For me, there is no better demonstration of him at his very best than the Mirror Example in his QED series of lectures.  It is the quintessence of everything admirable about Feynman’s mind – the ability to take a vastly thorny concept and craft a physical example that retains all of the essential features of the original while smoothing out the parts that contribute formally but not comprehensibly to the whole.

What Feynman is trying to illustrate with the example is how Quantum Electordynamics weighs and combines different possible interactions for a given set of particles to calculate expected observable values.  He asks us to consider how a mirror works, and starts off the way every good science explanation should, with a confidence builder.

He reminds us of the law of reflection, which says that the angle of reflection for light bouncing off a mirror is equal to the angle of incidence (the angle it came in at).  “I remember that!” we all say, and feel that excited willingness to push on that only comes with an initial burst of confidence.  Also, we now have an anchor to come back to if we feel ourselves getting lost.  These are fundamentals of good explanation practice that Feynman just intuitively felt, and are what make him so compelling to read still, a half century on.

Having established a solid base, he starts branching outward.  What if I told you that, in fact, the path where the angle of incidence equals the angle of reflection is just one possible option, the one that takes the least time to travel, granted, but that there are many more paths which light can, and does take?

 

We get excited – something that we knew for sure was right turns out to have a little bit of devil living inside of it.  And Feynman uses that excitement to start talking about probability vectors, something that most people wouldn’t have immediately found themselves interested in, but that now, eager to resolve the mystery, they will pay rapt attention to.  He tells us how to construct vectors for different possible pathways (say, A-D-B or A-E-B in the above figure from the foundational Feynman Lectures), and uses those vectors to construct a total picture of all possible reflections off the mirror:

 

 

What was an obscure concept involving vector addition and complex exponentials thus transforms, through his flair for turning mathematical machinery into physical representation, into this picture which beautifully represents how reality works.  Yes, there are lots of alternate pathways, but the ones at the edges of the mirror tend to cancel each other out, since they all point different ways, so the behavior that we witness is primarily created by the middle of the mirror, where the angle of incidence equals the angle of reflection.  So, at the end of the day, the law we learned in high school is largely true, from a certain point of view.

But then, like all good magicians, he saves his last trick for the moment when we feel comfortable and reestablished in the world.  We can, he informs us, by scraping away the parts of the mirror that cancel out the contributions from the edges, make those edges contribute again.  So, if we wanted, we could purposefully construct mirrors that break the law of reflection after all.  Thank you, quantum mechanics.

And so, from safety, through excitement, to comprehension to safety to daredevilry, Feynman has taken something outside the veil of everyday thought and brought it home to us all.  It’s that willingness to take some time to work on MERE explanation that I love about him, and about those generations and generations of teachers who sit up at nights trying to find new ways to illustrate our scientific heritage to coming generations.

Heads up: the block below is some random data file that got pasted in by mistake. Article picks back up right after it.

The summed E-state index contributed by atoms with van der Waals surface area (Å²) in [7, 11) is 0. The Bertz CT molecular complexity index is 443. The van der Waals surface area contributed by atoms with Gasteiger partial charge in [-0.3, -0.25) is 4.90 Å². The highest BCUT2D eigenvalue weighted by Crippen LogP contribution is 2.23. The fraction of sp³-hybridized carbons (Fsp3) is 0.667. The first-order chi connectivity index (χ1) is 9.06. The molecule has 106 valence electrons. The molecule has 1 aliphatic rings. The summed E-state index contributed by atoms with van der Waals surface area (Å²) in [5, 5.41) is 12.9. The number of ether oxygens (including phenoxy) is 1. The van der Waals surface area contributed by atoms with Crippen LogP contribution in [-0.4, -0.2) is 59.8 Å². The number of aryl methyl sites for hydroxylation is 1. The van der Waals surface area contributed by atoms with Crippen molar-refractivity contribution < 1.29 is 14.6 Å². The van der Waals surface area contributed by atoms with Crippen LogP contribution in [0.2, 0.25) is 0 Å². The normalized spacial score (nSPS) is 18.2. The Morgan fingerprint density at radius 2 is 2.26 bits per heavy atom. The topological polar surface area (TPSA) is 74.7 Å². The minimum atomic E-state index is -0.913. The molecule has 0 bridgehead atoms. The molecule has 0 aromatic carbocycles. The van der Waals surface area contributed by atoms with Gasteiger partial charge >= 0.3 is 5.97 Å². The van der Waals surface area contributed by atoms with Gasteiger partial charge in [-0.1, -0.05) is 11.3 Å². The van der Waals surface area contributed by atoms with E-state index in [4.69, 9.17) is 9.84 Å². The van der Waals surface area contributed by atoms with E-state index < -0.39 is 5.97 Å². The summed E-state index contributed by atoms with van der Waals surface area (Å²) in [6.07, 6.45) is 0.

The Republican Atheist: Lost Cause or Missed Chance?

There is no way to start this piece without a confession.  Until the age of nineteen, if you asked me which political party I identified with, I wouldn’t have hesitated to answer Republican.  Having grown up first on a farm and then in the lap of Babbittish San Diego isolation, I didn’t even see my first Democrat until high school.  The only thing I really knew was that it was a Democrat who led the charge that killed the Superconducting Super Collider project, and that was enough to earn wrathful ire from a kid with grainy hand-scanned pictures of atomic physicists lining his wall.

To give an idea of how much things have changed, my justification for identifying as Republican was that I felt they were pro-science, as demonstrated by their support of the SSC and distrust of anti-positivist academic trends, pro-environment in a Roosevelt conservationist mold, and pro-reason, as I heard in their relentless snickering at the vogue of popular spirituality drifting about in the late eighties and early nineties.  I was president of our high school’s Teenage Republicans Club my sophomore year, and one of the first things I did was dedicate a meeting to the proposition that “Under God” should be taken out of the Pledge of Allegiance, a notion that the four or five people gathered there didn’t really have any problem with.

 

 

My atheism and Republicanism seemed like natural allies.  I heard the pundits rage against self-indulgence, and nothing seemed to me more intellectually self-indulgent than Christianity.  Surely, all Republicans must be dead-set against an ideology which so blatantly pandered to people’s laziest fantasies of revenge and reward.  I was so sure, and received so little correction from my immediate environment, that I assumed it was the case nationally, when a pundit spoke of the need for more God in schools, that they were doing it out of a sense of historical antiquarianism, not an actual deep-seated belief.